I painted the picture with a thinner application of paint, and kept the palette muted. This didn’t take long to render, but I’m quite proud of this image.
Geronimo was a probably the most famous Native American Indian. He was a warrior, author, and legend. Finally captured in 1886, after fighting with white and Mexican troops (they killed his Mother, children, and wife)... Theodore Roosevelt begged the proud chief to attend the 1904 World's Fair, which proved lucrative for the noble Apache. The portrait I did was quick, and bolder to show the man's strength without going to over-the-top or corny. I focused more on his expression than attire. This acrylic is hanging in my hall.
Again, more 1904 World's Fair. Looking at the top image, I added six figures that were not in the black and white reference. I upped the color palette to be less muted. I used a photo of Robert P. Bringhurst's sculpture- Music, in front of the Palace of Education. Very difficult to photo shiney acrylics. The right painting, another acrylic is one of my favorites. Going back to a more simplictic design, I used the leftmost `column' to half-frame the statue and figure. One of my favorite Fair acrylics.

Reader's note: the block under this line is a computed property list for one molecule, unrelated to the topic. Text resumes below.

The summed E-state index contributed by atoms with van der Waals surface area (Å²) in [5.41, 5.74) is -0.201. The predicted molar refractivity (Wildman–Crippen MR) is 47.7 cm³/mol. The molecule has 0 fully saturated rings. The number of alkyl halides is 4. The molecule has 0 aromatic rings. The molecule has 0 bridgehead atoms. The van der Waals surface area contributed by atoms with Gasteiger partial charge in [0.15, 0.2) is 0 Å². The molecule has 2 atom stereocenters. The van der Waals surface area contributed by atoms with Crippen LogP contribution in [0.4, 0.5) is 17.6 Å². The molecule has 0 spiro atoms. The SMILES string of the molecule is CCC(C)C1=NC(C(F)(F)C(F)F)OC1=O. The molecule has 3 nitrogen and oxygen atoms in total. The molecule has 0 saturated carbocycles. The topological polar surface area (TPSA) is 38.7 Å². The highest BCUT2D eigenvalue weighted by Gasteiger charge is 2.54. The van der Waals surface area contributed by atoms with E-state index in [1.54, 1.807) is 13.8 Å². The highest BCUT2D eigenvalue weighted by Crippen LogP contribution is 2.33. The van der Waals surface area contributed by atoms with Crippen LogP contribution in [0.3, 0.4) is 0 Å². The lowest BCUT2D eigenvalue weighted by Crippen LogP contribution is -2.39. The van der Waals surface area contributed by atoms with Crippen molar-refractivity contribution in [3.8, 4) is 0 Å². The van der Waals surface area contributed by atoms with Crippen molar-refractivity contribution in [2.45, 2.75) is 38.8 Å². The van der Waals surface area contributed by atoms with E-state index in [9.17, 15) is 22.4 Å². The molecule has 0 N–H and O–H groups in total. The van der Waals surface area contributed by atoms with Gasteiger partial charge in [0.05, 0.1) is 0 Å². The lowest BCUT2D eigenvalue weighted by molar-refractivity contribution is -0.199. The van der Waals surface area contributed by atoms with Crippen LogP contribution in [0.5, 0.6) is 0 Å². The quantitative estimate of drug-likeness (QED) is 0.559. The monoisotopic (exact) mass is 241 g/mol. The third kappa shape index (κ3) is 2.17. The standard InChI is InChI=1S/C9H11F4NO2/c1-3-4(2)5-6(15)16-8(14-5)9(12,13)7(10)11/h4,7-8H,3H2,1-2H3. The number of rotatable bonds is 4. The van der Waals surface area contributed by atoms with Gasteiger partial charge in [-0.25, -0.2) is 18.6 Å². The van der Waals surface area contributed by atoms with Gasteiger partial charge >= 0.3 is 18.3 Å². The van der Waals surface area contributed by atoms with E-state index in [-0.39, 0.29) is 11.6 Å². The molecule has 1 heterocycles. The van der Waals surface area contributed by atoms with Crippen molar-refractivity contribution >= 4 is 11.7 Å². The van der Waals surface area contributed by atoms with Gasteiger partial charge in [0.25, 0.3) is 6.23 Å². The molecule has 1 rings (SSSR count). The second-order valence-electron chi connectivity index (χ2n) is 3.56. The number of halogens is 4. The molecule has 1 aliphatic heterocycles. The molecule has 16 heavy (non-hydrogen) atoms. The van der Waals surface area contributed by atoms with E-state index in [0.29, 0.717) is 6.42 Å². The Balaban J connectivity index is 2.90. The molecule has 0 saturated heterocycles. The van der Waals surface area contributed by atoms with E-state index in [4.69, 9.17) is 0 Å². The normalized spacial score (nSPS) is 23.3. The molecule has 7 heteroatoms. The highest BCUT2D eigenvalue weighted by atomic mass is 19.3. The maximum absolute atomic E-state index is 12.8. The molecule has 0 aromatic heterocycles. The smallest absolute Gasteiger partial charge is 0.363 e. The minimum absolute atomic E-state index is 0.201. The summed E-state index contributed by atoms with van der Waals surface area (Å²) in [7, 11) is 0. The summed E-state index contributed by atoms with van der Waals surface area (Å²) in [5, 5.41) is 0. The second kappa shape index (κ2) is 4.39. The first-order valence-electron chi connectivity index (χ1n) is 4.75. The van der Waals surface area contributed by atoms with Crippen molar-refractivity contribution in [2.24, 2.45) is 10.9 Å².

The Palace of Transportation was a massive palace, that contained trains, cars, boats, etc. It contained 15.6 acres of exhibits and measured 525 feet by 1,300 feet. Its main theme was Life & Motion.
The centerpiece exhibit of the grand palace was the American Locomotive Company's display of a 160 ton engine and coal car. Mounted on a massive revolving turnstile, it was named- `The Spirit of St. Louis.' This large acrylic took a while to paint. Although there is no proof what color the roof was (colorized images suggest yellow, and possibly green), I painted the it red to make the image pop, and symbolize strength. Probably one of the best overall Fair paintings I have done, Again, look at the size of the figure compared to the building.
Another Fair painting of the Palace of Machinery. This time, I painted the domes gold, and kept the roof red to again, contrast the rest of the image, Compositionally, the image is a little feft-heavy, but I don't mind.
One of my first Fair Palace paintings. I modified this digitally to 'winterize' it and make it a X-mas card. The plants helped hide issues with the reference. This took over 100 hours to render.
A Theme Park-like part of the Louisiana Exposition, was The Pike, which harbored, everything from stores, exhibitions, zoos, dancing girls, dark rides, and assorted rides. “New York to the North Pole” was a large ride The visual focus was the 200 x 50 foot full-sized replica of the ocean liner- "Discoverer," in water. Visitors would board the Atlantic liner and observe the daily life of an arctic adventurer. Inside, mechanisms and moving artwork outside the portholes gave the illusion that the vessel was at sea. The show was 20 minutes long, and ended in an auditorium I loved painting this image. I framed the boat into the edifice to lead the viewers eye into the piece.
These are only a handful of WORK I have done. To see more, you have to wait till I add more.